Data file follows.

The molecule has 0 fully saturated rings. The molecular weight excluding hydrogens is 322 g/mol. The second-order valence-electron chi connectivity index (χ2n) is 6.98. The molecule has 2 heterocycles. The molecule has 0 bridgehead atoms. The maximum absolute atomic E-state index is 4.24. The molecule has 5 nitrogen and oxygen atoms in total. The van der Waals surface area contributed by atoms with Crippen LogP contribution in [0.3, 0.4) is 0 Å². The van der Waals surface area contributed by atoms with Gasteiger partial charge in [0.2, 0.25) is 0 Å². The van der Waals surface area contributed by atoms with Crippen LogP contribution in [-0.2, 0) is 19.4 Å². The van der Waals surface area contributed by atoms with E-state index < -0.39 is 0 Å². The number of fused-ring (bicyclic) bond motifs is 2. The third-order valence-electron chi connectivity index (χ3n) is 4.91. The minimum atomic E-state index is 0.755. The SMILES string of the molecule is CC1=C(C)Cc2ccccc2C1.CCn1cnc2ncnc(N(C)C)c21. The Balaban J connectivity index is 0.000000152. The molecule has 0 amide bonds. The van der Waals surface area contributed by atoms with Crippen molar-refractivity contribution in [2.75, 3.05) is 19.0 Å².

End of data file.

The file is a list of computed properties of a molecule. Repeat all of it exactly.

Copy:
The molecule has 0 fully saturated rings. The molecular weight excluding hydrogens is 322 g/mol. The second-order valence-electron chi connectivity index (χ2n) is 6.98. The molecule has 2 heterocycles. The molecule has 0 bridgehead atoms. The maximum absolute atomic E-state index is 4.24. The molecule has 5 nitrogen and oxygen atoms in total. The van der Waals surface area contributed by atoms with Crippen LogP contribution in [0.3, 0.4) is 0 Å². The van der Waals surface area contributed by atoms with Gasteiger partial charge in [0.2, 0.25) is 0 Å². The van der Waals surface area contributed by atoms with Crippen LogP contribution in [-0.2, 0) is 19.4 Å². The van der Waals surface area contributed by atoms with E-state index < -0.39 is 0 Å². The number of fused-ring (bicyclic) bond motifs is 2. The third-order valence-electron chi connectivity index (χ3n) is 4.91. The minimum atomic E-state index is 0.755. The SMILES string of the molecule is CC1=C(C)Cc2ccccc2C1.CCn1cnc2ncnc(N(C)C)c21. The Balaban J connectivity index is 0.000000152. The molecule has 0 amide bonds. The van der Waals surface area contributed by atoms with Crippen molar-refractivity contribution in [2.75, 3.05) is 19.0 Å².